Region: Upper Plains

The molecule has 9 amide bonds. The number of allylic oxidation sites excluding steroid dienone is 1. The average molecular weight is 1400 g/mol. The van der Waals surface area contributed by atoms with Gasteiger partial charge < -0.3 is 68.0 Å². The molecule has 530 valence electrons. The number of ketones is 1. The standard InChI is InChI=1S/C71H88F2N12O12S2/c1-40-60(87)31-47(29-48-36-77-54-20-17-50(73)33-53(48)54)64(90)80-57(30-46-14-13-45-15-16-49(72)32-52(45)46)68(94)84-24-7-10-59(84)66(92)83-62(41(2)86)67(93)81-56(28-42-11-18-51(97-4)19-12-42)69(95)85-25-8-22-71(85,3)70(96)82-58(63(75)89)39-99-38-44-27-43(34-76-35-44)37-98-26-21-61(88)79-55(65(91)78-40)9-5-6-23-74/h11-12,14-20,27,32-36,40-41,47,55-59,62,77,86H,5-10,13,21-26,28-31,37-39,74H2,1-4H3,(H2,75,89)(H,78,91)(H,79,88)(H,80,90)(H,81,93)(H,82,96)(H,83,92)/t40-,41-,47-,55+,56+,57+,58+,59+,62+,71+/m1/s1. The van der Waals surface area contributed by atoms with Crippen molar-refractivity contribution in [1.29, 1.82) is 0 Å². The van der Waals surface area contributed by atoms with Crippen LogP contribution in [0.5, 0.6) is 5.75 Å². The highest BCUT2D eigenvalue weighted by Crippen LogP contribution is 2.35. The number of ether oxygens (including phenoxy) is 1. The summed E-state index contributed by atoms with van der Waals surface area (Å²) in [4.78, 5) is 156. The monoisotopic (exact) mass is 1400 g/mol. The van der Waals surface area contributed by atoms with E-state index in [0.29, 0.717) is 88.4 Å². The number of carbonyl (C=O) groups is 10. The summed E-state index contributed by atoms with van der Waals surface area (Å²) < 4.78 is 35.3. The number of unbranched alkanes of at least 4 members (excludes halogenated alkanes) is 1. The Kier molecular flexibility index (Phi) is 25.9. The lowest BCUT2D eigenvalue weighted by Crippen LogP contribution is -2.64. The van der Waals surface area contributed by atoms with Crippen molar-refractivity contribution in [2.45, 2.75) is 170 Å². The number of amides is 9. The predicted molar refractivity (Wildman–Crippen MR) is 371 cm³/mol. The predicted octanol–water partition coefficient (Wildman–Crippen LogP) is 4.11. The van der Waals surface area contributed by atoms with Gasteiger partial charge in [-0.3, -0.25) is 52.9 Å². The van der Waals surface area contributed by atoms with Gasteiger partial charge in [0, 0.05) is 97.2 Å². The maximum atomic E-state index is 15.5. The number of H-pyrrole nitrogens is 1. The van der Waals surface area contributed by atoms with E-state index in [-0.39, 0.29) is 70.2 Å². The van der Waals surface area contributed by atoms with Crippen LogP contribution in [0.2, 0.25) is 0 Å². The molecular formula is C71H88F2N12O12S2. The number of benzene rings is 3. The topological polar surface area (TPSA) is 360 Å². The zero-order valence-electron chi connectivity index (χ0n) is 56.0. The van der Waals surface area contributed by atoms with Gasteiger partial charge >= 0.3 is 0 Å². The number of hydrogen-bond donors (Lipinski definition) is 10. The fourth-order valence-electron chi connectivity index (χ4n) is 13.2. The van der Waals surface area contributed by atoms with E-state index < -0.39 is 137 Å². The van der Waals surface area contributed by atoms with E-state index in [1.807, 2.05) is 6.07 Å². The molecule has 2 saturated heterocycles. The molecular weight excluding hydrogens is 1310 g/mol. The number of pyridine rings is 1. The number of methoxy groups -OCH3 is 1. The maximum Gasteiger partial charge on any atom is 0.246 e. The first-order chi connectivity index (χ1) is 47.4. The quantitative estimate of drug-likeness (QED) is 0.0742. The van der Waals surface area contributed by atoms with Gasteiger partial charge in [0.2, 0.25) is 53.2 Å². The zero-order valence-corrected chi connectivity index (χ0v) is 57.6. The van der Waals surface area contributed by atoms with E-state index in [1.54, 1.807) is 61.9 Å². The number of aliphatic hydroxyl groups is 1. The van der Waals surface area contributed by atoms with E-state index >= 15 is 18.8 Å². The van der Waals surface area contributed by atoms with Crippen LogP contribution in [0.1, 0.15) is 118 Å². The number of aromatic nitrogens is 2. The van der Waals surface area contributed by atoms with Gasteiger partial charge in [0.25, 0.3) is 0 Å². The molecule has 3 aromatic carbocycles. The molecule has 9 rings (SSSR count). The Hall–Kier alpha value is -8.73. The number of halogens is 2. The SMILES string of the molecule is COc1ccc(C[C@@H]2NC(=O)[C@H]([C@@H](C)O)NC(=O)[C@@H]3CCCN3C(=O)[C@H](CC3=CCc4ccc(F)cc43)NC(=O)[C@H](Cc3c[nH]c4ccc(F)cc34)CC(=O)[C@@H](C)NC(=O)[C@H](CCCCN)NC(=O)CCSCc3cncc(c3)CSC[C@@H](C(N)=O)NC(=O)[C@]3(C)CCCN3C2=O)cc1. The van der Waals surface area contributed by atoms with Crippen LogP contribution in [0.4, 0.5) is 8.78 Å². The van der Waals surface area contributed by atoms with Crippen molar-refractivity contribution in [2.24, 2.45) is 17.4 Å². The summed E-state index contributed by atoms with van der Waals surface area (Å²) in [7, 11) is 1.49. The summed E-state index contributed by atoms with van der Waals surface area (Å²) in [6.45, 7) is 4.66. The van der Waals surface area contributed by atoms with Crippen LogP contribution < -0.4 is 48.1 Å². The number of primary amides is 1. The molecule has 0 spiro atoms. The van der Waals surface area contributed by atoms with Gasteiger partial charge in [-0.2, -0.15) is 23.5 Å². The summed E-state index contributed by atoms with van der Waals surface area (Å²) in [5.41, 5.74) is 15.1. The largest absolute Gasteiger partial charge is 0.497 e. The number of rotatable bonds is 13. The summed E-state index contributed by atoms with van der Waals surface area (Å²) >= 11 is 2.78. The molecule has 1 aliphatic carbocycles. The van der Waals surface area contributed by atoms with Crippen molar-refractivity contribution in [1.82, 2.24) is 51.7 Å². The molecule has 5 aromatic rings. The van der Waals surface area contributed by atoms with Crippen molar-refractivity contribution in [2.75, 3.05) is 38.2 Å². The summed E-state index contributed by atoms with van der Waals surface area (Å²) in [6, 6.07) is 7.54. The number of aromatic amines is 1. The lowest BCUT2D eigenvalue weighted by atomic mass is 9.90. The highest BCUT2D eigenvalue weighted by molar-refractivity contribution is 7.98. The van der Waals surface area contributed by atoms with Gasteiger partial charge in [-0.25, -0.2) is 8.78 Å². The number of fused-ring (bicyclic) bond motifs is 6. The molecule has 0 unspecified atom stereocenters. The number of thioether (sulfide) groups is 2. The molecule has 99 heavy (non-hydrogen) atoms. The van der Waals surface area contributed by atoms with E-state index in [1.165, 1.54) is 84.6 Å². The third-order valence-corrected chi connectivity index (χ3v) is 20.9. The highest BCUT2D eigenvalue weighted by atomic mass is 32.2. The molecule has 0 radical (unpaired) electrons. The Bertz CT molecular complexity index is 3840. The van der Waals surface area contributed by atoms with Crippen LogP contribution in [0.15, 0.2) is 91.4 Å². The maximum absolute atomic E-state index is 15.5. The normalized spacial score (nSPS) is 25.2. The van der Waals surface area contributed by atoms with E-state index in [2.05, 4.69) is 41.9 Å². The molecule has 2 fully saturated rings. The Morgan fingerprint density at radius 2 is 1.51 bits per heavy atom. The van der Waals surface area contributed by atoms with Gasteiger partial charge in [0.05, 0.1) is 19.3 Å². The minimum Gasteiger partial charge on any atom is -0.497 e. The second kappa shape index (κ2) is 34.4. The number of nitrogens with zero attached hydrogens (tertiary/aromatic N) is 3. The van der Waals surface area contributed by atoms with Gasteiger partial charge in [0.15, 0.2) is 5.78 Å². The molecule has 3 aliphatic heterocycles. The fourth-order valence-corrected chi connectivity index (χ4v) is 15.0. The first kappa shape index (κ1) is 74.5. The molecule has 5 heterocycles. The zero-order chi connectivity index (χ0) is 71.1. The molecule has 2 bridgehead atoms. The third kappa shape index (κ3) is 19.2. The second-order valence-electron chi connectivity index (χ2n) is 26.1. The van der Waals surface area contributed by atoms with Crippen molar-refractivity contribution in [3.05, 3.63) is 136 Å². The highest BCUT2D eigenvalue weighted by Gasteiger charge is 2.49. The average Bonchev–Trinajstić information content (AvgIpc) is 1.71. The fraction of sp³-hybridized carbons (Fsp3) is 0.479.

(zone 4, Minnesota) Bought the tree-form of Tardiva Hydrangea and planted it on the south side of our deck; full sun all day, exposure to south summer winds. It thrives & blooms profusely every year, starting about late July/early August. Large, showy flowers start out white, usually get a pinkish tinge, then turning tannish as cold weather sets in. (Bloom time and colored "tinge" can vary from year to year depending on conditions, but it has never failed to bloom heavily.) I fertilize once or twice a month during the growing season with a 20-20-20 Miracle Grow, but never after August. This "tree" is a somewhat slow grower, at least it has been for me. After 8 yrs., the tree is about 6 ft tall with a full,lush canopy that's 4 1/2 to 5 ft wide. (In the 8 yrs we've had it, it has grown about 12-18" in height but has doubled in width. It doesn't appear as though it's going to get any taller, but maybe a little wider yet???...We'll see, I guess, but give it at least 5 ft of room for canopy spread.) Because it's next to the deck, it's easy for me to reach and cut off the dead blooms after the tree goes dormant in late fall/early winter. I've also left the spent flowers on through the winter for winter interest and deadheaded in early spring before the tree leafs out. I think that maybe helps ensure that it will put out a full flush of flowers every year, but since I've never gone a year without cutting off the spent flowers, be it in late fall, winter or early spring, I can't say for sure whether or not deadheading affects bloom performance. The tree maintains a a nice compact canopy with no additional trimming. Water weekly and deeply the first couple yrs to establish a deep healthy root system. Once established, I water only during extended periods of hot drought. I have never done anything to protect it from winter conditions. Roots are not invasive, but after a few years in the ground, it did start to sucker somewhat at the bottom of its trunk. I have to cut these off several times during the growing season or they'll get thick, tall and steal vigor from the plant (not to mention take away from the beauty of the tree from). That's the only negative remark I have, but it's a small price to pay for this beautiful plant. Even when not in bloom, this tree-form Tardiva Hydrangea is very attractive and striking, getting lots of comments and compliments. Makes a great specimen plant. I highly recommend it where ever you have room for a small tree that requires little maintenance, can take full sun, cold temps and puts on a dependable flower show year after year!!
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